In the high desert of southeast Oregon, a long winter is over—and, like the Ross’s Geese and Sandhill Cranes that descend on this area each spring, birders are arriving in flocks. On the weekend of April 8–10, several hundred enthusiastic birders inundated the city of Burns, population 2,700, for the 35th annual Harney County Migratory Bird Festival.
“One man came all the way from Hawaii!” said Chelsea Harrison, executive director of the Harney County Chamber of Commerce, who I found smiling at the festival’s headquarters at Burns High School. Birders streamed in and out, admiring displays of artwork in the gymnasium and scanning a big board of sightings.
In the parking lot outside, passenger vans and school buses lined up at the curb, ready for field trips to local hotspots. Because most of the trips sold out this year, many birders struck out on their own, creating amicable traffic jams next to fields full of stately Long-billed Curlews and American Avocets.
Locals appreciate the influx—bird lovers contribute millions of dollars to the economy here each year—and businesses all over town had hung up prominent “Welcome Birders” signs. Motels, restaurants, gas stations, and stores kept busy assisting binocular-toting visitors.
It was a different sort of occupation than the bizarre, 41-day takeover of the nearby Malheur National Wildlife Refuge in January and February. That’s when a group of disaffected out-of-towners walked onto the refuge, armed to the teeth, in a vague, threatening beef with the federal government. Those people have left, most of them for jail, but not before doing considerable damage.
At the refuge’s headquarters, occupiers smoked in all of the rooms, overflowed the septic system, trashed offices, bulldozed over Native American artifacts, stole computers and cameras, dismantled a Great Horned Owl nest, and prevented biologists from doing two months of work. Employees are now back on the job, working out of trailers during the cleanup. But while the refuge itself is open to birders, Malheur’s headquarters—which boasts the highest all-time bird list of any site in Oregon—will likely remain closed to the public until July.
Today, the most powerful outcome of the occupation stands in stark contrast to these insults: a countermovement of support for the refuge, which has been a gem in the national wildlife refuge system since its establishment by President Theodore Roosevelt in 1908.
“The donations are still coming in,” said Tim Blount, executive director of the Friends of Malheur National Wildlife Refuge, when I ran into him during a field trip. Before the occupation, the group had about 200 members; now it has thousands. A campaign called GOHOME, which encouraged people to pledge each day during the takeover, also raised more than $135,000 for four supportive organizations, including the friends group and the Burns Paiute tribe.
On a more personal level, Blount’s binoculars and camera, which he kept in an office at headquarters, went missing during the standoff. More than 150 people in the birding community pitched in to a GoFundMe effort and raised enough to replace his gear; he also plans to use the funds to help purchase a pair of binoculars for refuge volunteers.
Registration for the bird festival hit record numbers this year, according to Carla Burnside, Malheur’s archaeologist and a U.S. Fish and Wildlife Service spokesperson for the refuge. “We had a lot of people register who didn’t even plan to come, just to show their support,” she said. “About 67 percent of this year’s attendees had never been to the festival before.”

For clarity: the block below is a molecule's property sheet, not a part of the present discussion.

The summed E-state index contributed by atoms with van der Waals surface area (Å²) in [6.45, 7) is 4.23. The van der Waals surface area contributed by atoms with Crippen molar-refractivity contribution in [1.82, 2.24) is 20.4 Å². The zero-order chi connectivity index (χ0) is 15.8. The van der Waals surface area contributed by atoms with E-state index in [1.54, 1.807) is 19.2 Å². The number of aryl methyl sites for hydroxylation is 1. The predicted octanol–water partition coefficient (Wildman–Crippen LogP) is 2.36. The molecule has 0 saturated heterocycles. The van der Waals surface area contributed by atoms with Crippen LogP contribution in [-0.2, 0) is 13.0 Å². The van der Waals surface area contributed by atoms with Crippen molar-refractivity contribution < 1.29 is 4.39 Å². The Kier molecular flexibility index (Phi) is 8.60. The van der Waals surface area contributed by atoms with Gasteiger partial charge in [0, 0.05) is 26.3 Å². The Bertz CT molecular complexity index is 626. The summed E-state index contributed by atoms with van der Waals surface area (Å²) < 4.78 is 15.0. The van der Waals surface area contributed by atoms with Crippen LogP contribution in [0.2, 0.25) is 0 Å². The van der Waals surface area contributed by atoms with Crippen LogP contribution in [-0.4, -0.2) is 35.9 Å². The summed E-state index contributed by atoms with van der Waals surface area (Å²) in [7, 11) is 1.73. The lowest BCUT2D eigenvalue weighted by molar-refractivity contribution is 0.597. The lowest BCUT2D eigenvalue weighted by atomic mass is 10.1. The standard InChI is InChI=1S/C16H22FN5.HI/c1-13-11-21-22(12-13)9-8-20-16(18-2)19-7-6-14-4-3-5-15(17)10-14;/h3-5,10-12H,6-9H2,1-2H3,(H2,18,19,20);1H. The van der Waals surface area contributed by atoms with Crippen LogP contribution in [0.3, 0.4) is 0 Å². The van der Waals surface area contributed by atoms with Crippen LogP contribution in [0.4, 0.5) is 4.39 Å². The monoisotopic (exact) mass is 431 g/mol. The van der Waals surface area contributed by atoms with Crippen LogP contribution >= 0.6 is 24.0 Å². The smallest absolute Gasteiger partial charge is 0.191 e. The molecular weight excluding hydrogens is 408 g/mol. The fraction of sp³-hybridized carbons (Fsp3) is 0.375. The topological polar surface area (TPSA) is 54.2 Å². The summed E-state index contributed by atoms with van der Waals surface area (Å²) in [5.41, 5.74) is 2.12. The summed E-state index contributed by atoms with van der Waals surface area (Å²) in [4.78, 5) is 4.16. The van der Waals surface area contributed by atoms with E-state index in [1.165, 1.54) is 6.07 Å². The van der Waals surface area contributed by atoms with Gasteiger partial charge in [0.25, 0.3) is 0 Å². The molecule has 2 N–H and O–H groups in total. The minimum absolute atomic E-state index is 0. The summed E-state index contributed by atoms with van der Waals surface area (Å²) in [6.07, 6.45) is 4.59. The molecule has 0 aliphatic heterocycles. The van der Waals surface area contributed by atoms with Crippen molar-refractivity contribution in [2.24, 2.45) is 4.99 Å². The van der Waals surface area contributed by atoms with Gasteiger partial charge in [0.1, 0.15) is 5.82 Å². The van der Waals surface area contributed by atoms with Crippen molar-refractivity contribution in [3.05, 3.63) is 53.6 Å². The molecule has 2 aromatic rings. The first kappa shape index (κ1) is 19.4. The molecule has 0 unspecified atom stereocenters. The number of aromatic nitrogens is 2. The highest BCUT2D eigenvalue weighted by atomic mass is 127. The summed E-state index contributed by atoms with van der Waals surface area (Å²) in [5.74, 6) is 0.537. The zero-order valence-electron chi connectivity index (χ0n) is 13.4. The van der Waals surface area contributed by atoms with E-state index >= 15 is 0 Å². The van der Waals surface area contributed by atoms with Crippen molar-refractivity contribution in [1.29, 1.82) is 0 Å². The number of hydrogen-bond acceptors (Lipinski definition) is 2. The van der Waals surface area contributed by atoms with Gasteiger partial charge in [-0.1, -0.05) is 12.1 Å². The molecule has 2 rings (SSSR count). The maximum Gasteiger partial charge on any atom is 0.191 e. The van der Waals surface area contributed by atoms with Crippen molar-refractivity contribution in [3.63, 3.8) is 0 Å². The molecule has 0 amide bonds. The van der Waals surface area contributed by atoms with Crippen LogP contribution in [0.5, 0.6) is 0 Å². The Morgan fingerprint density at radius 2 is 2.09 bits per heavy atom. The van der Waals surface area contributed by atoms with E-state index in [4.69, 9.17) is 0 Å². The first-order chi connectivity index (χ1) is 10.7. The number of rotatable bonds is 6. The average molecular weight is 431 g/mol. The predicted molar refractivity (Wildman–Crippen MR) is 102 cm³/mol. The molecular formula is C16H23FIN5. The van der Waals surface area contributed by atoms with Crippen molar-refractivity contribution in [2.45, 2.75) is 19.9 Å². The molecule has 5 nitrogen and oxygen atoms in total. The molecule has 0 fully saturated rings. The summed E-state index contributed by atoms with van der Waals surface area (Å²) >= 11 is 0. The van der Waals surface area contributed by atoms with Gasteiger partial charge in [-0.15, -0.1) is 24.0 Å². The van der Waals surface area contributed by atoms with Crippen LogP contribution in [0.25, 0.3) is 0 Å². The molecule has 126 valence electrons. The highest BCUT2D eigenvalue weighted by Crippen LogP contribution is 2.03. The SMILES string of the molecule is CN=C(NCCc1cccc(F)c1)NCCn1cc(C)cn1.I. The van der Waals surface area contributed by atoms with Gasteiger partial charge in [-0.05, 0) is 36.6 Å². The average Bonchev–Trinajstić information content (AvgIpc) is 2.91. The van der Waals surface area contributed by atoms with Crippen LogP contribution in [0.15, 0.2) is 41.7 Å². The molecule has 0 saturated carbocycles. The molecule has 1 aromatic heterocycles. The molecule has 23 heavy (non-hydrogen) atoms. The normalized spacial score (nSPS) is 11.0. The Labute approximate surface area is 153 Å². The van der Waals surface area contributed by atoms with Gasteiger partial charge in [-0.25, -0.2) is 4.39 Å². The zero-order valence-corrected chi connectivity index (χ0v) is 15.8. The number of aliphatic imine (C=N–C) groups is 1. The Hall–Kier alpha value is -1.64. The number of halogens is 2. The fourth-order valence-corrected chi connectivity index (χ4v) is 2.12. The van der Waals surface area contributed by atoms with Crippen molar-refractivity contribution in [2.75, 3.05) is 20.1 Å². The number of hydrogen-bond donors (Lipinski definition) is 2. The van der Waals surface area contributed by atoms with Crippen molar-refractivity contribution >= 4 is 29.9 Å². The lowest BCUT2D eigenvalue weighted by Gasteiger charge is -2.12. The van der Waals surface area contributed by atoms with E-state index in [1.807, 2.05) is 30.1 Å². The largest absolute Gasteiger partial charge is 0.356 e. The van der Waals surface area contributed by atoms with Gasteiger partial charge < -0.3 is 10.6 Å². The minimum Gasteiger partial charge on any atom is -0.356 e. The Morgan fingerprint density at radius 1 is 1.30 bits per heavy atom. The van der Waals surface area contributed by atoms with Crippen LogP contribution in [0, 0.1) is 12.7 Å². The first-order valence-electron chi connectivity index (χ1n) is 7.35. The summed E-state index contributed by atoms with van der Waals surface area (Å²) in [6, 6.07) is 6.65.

Since the occupation, life—both avian and human—has moved on. Most of the chatter over the weekend revolved around which migrants were showing up. The fields around Burns were filled with hundreds of thousands of migrating birds; a significant proportion of the total populations of several species pass through here each spring. “I saw a Marbled Godwit!” exclaimed Marcia Cutler, from Corvallis, when she spied me in the high school parking lot.
Birder Paul Sullivan, who retired from a career at Xerox, told me over a burger that he has been coming to southeast Oregon since the late 1970s. “When I first saw this area, I was amazed by the landscape,” he said, with a glint in his eyes. Sullivan had driven five hours to get here, and this was his 81st birding trip to Malheur.
I can relate. There’s something magical about Malheur and its surrounding landscape. When I was 11 years old, almost 20 years ago, my dad shepherded me to the festival in Burns for a long weekend, and that trip helped spark an all-consuming interest in birds that has since taken me around the world. I’ve returned to the refuge in every month of the year, on dozens more weekends, and even spent three months volunteering at headquarters after I graduated from high school.
Of all the places I’ve seen—and I birded in 41 countries last year—Malheur remains my #1 favorite birding destination. Its harsh, spare landscape perfectly frames the beauty of the migrating flocks that pass through the desert. Next year, I will give the keynote talk at the festival—a fun homecoming to the place where I first found inspiration in birds.
On the outskirts of Burns, I stopped next to a flock of nearly 50,000 Ross’s Geese carpeting a grassy field like fresh snow. Suddenly, a Bald Eagle swooped over and startled the flock into the air. The geese took flight in an overwhelming blizzard of wings and honks. For a minute, they totally blotted out the sky, and the nonbirder standing on one side of me had the same plastered expression of awe as the hardcore birder on the other side.
The birds have returned, like we knew they would—a takeover of nature to be enjoyed by all.